The Founder Trap

What happens when the wrong thing works?

What happens when the wrong thing works?

Entrepreneurship starts with experimentation and failure. Learning how to create value for others takes practice, and during that practice, you're going to make things no one wants or cares about.

Thankfully there are ways to shrink the failures and tighten the feedback loops. The Lean Startup Method has saved millions of years of time, encouraging entrepreneurs to build the smallest viable version of their product first instead of wasting years and small fortunes on an unvalidated idea. 

The great thing about staying lean is it allows you to rapidly iterate on new ideas, quickly testing businesses to figure out which one will work. The bad part is that in all the excitement of starting and testing ideas, you might not consider what it means to succeed.

At some point, entrepreneurship goes from giving you maximum optionality to providing none at all.

It clicked for me when a bank called to verify an employee worked at Growth Machine. She was buying a house. I answered the banker’s questions, hung up, and a few hours later it hit me: I really shouldn’t screw this up. It wasn’t just my income and lifestyle riding on my work. Someone’s house was too.

That seriousness intensified with each new employee and each new employee’s life milestones. Someone finds out they really need good health insurance. Someone has a baby. More houses.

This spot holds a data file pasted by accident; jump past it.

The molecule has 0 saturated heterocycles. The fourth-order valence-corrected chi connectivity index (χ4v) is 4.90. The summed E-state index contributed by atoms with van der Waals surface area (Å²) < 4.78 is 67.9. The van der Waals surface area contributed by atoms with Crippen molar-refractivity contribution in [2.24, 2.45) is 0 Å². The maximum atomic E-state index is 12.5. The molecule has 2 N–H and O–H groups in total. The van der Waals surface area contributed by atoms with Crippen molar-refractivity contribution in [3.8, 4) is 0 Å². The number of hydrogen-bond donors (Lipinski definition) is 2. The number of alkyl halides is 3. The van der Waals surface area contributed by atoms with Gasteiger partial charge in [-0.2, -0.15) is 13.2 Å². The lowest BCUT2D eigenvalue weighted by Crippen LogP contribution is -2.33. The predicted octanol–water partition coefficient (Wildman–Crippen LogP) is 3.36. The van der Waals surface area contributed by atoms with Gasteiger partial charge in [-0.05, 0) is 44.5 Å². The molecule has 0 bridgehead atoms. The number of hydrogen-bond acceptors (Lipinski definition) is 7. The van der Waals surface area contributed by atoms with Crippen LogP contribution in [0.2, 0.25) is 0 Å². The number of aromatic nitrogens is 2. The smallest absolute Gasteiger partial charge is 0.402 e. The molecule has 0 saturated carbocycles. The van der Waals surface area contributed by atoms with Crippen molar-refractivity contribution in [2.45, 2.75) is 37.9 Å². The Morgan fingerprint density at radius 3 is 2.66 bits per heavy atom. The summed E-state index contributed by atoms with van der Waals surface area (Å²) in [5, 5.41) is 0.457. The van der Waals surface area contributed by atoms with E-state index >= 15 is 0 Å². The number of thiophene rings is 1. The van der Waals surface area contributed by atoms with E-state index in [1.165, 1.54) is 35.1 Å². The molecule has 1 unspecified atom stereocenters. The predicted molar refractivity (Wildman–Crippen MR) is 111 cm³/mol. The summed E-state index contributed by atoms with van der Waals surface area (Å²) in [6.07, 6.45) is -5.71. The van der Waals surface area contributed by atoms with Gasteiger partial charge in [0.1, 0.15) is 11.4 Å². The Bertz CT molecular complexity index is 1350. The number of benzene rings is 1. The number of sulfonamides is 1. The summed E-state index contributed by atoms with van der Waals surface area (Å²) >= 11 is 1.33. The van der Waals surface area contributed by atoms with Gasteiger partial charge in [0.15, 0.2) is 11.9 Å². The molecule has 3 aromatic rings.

That seriousness can be one of the greatest sources of meaning in your work as an entrepreneur. Supporting someone taking maternity leave during COVID was much more rewarding than hitting revenue milestones. But that seriousness can also trap you because you quickly hit the point where you can’t quit.

I know at least a couple of founders running successful, ten or hundred-million-dollar businesses, who are miserable. They don’t like the company anymore and aren’t inspired by their work, but they’re trapped in a cage of their own design. They can’t walk in and say “I quit” without the company falling apart, and they haven’t been able to replace themselves. 

Is the problem you’re working on something you’re excited to tackle for the next five to ten years? If not, how do you keep it small enough to avoid getting stuck? And even if it is, how do you set yourself up from the start to not end up feeling trapped or resenting the path you set yourself down?

It’s always been curious to me that Eric Ries, author of The Lean Startup, then went on to start the Long Term Stock Exchange. If you wanted to find a peak example of an un-lean business, a stock exchange is up there. What did Eric know that didn’t make it in his book? Perhaps starting lean is a good formula for not going broke, but a poor tool for creating meaning. 

If our goal is to create fulfilling work, asking “what happens if this succeeds” is as essential as asking “how do I make this work?” 


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